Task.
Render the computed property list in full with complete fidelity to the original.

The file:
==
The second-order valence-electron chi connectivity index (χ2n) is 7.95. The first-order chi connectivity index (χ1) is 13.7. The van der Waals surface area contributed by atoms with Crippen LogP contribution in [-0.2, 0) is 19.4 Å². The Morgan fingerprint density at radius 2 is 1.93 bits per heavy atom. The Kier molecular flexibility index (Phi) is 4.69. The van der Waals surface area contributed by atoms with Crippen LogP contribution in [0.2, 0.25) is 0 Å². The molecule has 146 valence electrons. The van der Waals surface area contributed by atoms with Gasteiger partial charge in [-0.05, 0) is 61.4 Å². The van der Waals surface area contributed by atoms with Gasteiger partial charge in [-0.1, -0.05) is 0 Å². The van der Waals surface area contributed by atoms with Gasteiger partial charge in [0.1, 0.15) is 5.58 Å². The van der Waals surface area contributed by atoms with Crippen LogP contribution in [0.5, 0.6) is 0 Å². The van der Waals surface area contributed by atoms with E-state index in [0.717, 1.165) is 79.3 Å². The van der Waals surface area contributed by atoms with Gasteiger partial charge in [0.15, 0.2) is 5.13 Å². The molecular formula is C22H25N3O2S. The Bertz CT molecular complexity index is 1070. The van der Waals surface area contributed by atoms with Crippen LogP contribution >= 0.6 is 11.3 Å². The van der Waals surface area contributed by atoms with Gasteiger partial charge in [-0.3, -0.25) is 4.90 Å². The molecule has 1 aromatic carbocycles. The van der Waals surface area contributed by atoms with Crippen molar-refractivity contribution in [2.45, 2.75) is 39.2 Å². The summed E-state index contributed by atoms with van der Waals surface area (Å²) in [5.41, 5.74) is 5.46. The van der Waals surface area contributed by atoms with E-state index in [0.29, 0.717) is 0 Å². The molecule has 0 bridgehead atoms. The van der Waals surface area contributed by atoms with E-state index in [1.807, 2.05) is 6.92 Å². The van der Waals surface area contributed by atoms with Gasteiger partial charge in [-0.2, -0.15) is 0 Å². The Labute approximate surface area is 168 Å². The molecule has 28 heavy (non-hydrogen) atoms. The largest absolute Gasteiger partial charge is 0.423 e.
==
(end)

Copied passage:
The second-order valence-electron chi connectivity index (χ2n) is 7.95. The first-order chi connectivity index (χ1) is 13.7. The van der Waals surface area contributed by atoms with Crippen LogP contribution in [-0.2, 0) is 19.4 Å². The Morgan fingerprint density at radius 2 is 1.93 bits per heavy atom. The Kier molecular flexibility index (Phi) is 4.69. The van der Waals surface area contributed by atoms with Crippen LogP contribution in [0.2, 0.25) is 0 Å². The molecule has 146 valence electrons. The van der Waals surface area contributed by atoms with Gasteiger partial charge in [-0.05, 0) is 61.4 Å². The van der Waals surface area contributed by atoms with Gasteiger partial charge in [-0.1, -0.05) is 0 Å². The van der Waals surface area contributed by atoms with Gasteiger partial charge in [0.1, 0.15) is 5.58 Å². The van der Waals surface area contributed by atoms with Crippen LogP contribution in [0.5, 0.6) is 0 Å². The van der Waals surface area contributed by atoms with E-state index in [0.717, 1.165) is 79.3 Å². The van der Waals surface area contributed by atoms with Gasteiger partial charge in [0.15, 0.2) is 5.13 Å². The molecular formula is C22H25N3O2S. The Bertz CT molecular complexity index is 1070. The van der Waals surface area contributed by atoms with Crippen LogP contribution >= 0.6 is 11.3 Å². The van der Waals surface area contributed by atoms with Gasteiger partial charge in [-0.3, -0.25) is 4.90 Å². The molecule has 1 aromatic carbocycles. The van der Waals surface area contributed by atoms with Crippen molar-refractivity contribution in [2.45, 2.75) is 39.2 Å². The summed E-state index contributed by atoms with van der Waals surface area (Å²) in [5.41, 5.74) is 5.46. The van der Waals surface area contributed by atoms with E-state index in [0.29, 0.717) is 0 Å². The molecule has 0 bridgehead atoms. The van der Waals surface area contributed by atoms with E-state index in [1.807, 2.05) is 6.92 Å². The van der Waals surface area contributed by atoms with Gasteiger partial charge in [-0.2, -0.15) is 0 Å². The Labute approximate surface area is 168 Å². The molecule has 28 heavy (non-hydrogen) atoms. The largest absolute Gasteiger partial charge is 0.423 e.